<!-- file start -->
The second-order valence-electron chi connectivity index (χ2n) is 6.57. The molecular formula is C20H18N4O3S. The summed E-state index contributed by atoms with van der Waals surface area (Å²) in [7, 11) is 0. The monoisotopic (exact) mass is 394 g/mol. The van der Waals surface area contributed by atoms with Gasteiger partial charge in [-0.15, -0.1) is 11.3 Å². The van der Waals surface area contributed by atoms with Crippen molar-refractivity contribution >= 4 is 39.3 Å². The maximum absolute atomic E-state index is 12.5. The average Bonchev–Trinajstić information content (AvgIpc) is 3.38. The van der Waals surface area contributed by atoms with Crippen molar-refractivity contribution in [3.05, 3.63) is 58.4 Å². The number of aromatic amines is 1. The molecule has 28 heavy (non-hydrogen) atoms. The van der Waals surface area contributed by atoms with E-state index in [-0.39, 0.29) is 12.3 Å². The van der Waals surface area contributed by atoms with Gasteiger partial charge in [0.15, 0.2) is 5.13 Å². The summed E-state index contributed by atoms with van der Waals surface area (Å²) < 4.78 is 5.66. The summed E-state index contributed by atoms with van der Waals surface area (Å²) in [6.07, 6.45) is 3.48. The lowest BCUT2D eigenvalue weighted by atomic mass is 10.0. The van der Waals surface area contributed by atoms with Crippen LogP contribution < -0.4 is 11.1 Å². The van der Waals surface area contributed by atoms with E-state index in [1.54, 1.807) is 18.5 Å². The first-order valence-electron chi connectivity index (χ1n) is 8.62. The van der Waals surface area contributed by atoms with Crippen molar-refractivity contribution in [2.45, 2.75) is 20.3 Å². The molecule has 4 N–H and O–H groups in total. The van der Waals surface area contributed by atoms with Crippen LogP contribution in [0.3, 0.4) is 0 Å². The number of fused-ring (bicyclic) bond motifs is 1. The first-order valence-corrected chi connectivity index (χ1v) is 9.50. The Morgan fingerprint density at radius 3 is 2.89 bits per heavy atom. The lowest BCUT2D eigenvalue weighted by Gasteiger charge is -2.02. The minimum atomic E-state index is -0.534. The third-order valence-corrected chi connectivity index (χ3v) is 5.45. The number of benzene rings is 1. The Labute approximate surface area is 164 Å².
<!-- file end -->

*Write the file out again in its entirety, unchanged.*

The second-order valence-electron chi connectivity index (χ2n) is 6.57. The molecular formula is C20H18N4O3S. The summed E-state index contributed by atoms with van der Waals surface area (Å²) in [7, 11) is 0. The monoisotopic (exact) mass is 394 g/mol. The van der Waals surface area contributed by atoms with Gasteiger partial charge in [-0.15, -0.1) is 11.3 Å². The van der Waals surface area contributed by atoms with Crippen molar-refractivity contribution >= 4 is 39.3 Å². The maximum absolute atomic E-state index is 12.5. The average Bonchev–Trinajstić information content (AvgIpc) is 3.38. The van der Waals surface area contributed by atoms with Crippen molar-refractivity contribution in [3.05, 3.63) is 58.4 Å². The number of aromatic amines is 1. The molecule has 28 heavy (non-hydrogen) atoms. The van der Waals surface area contributed by atoms with E-state index in [-0.39, 0.29) is 12.3 Å². The van der Waals surface area contributed by atoms with Gasteiger partial charge in [0.15, 0.2) is 5.13 Å². The summed E-state index contributed by atoms with van der Waals surface area (Å²) < 4.78 is 5.66. The summed E-state index contributed by atoms with van der Waals surface area (Å²) in [6.07, 6.45) is 3.48. The lowest BCUT2D eigenvalue weighted by atomic mass is 10.0. The van der Waals surface area contributed by atoms with Crippen LogP contribution < -0.4 is 11.1 Å². The van der Waals surface area contributed by atoms with E-state index in [1.54, 1.807) is 18.5 Å². The first-order valence-electron chi connectivity index (χ1n) is 8.62. The van der Waals surface area contributed by atoms with Crippen molar-refractivity contribution in [2.45, 2.75) is 20.3 Å². The molecule has 4 N–H and O–H groups in total. The van der Waals surface area contributed by atoms with Crippen LogP contribution in [0.3, 0.4) is 0 Å². The number of fused-ring (bicyclic) bond motifs is 1. The first-order valence-corrected chi connectivity index (χ1v) is 9.50. The Morgan fingerprint density at radius 3 is 2.89 bits per heavy atom. The lowest BCUT2D eigenvalue weighted by Gasteiger charge is -2.02. The minimum atomic E-state index is -0.534. The third-order valence-corrected chi connectivity index (χ3v) is 5.45. The number of benzene rings is 1. The Labute approximate surface area is 164 Å².